When the University of Pittsburgh late last summer asked Collier manager Sal Sirabella for a suggested service project for the annual Pitt Makes A Difference Day, he knew where to turn for ideas.
He contacted longtime resident, community activist and former township official Doreen Ducsay, whose instantaneous reply was to clear a path to Fossils Cliff on the Panhandle Trail.
A group of about 30 Pitt students arrived Saturday to tackle the project and were captivated by what they saw and learned about the area.
Collier public works employees Frank Maioli and Tim Ault chopped down trees while the students cleared branches and debris to create a pathway wide enough for hikers and the township's ATV police rescue vehicle.
Although they didn't finish the job, the young workers made a significant start.
Fossils Cliff is just what its name suggests -- a steeply sloped area of shale rock that dates back thousands of years.
Fossils, largely of imprinted plants such as ferns but also of animals and insects, can be found along the cliff as well as among the fallen debris at ground level.
Access to the site, however, had been limited by dense trees and brush along the steep hillside.
Although paths have been cut before, they have filled in quickly with new growth.
The Pitt students were enchanted by what they saw. Many expressed astonishment that such a serene and unusual place exists so close to a city. Compared to the noise and crowding of their Oakland campus, the Collier trail and cliff offered a welcome respite.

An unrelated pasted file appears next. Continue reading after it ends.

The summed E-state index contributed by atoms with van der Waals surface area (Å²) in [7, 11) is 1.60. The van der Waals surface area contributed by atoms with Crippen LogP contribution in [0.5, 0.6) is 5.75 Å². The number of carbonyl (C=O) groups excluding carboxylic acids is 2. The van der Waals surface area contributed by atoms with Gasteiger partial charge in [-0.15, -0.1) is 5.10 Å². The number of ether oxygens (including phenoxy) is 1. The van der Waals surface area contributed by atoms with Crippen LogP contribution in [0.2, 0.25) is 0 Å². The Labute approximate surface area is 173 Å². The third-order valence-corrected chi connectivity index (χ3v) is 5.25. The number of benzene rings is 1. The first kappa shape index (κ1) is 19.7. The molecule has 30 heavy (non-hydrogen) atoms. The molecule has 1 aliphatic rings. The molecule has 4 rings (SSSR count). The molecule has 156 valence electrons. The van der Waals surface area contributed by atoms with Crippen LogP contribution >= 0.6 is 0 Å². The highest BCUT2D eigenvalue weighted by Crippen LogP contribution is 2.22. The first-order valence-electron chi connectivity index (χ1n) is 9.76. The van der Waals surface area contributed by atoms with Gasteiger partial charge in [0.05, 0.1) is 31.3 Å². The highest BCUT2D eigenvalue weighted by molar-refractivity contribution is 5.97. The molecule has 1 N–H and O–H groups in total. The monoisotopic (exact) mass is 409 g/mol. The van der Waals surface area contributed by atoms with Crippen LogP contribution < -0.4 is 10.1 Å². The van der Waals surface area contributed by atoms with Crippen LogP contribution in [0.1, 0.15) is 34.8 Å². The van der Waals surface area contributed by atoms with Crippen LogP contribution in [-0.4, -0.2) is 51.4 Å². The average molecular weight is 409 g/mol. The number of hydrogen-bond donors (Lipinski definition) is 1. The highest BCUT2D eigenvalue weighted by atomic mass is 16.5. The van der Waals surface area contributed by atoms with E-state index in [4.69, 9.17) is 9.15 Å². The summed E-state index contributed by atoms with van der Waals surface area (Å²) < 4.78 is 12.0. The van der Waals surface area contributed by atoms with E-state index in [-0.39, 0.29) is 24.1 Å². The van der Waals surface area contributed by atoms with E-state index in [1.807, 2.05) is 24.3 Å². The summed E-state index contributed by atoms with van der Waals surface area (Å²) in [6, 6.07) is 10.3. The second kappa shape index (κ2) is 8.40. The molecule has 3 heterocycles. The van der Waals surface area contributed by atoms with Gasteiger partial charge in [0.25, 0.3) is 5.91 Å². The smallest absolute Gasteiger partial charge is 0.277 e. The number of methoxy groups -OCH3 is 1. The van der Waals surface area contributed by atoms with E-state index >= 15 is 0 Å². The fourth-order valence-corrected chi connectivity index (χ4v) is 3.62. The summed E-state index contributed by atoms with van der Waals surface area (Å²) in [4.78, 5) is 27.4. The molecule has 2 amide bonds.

"They were into it. They made me feel good because they were so excited," Mrs. Ducsay said. Michelle Jarvis, the Pitt staff member who accompanied the volunteers, found the Panhandle Trail a welcome respite, too.
Mrs. Ducsay explained the history of the Panhandle Trail, which extends 29 miles from the Walkers Mill entrance in Collier to Colliers, W.Va.
In addition to Fossils Cliff, the 2.4-mile portion of the trial that lies in Collier contains a stone quarry and pond as well as man-made amenities including a stage and pavilion.
She recalled that she first became aware of Fossils Cliff as a child from Alice Stewart, a retired teacher at Rennerdale Elementary School, who took her classes to the site.
"No matter what happens, you find a fossil down there," she said. "Nobody missed school on that day because they wanted to go on that walk," she recollected with a chuckle.
Now Mrs. Ducsay takes her grandchildren to the site to enjoy the scenery and search for fossils.
Collier thanked the Pitt students for their help by treating them to a pizza lunch in the community room at the township municipal building.
Cathleen Connor, Pitt's outreach coordinator, said 3,285 Pitt students participated in this year's Make a Difference Day.
Ninety-one sites in Allegheny County and beyond saw student workers doing a wide variety of projects such as painting, yard work, harvesting sunflowers and even working on a historic farm.
"It's really a big thing here at our university," Ms. Connor said.
The Panhandle Trail is named after the Panhandle Division of the Pennsylvania Railroad. The abandoned rail line was opened as a recreational trail in 1999 after Allegheny County donated 6,000 tons of reclaimed road material worth $36,000 for the Collier section of the trail.
Carole Gilbert Brown, freelance writer: email@example.com.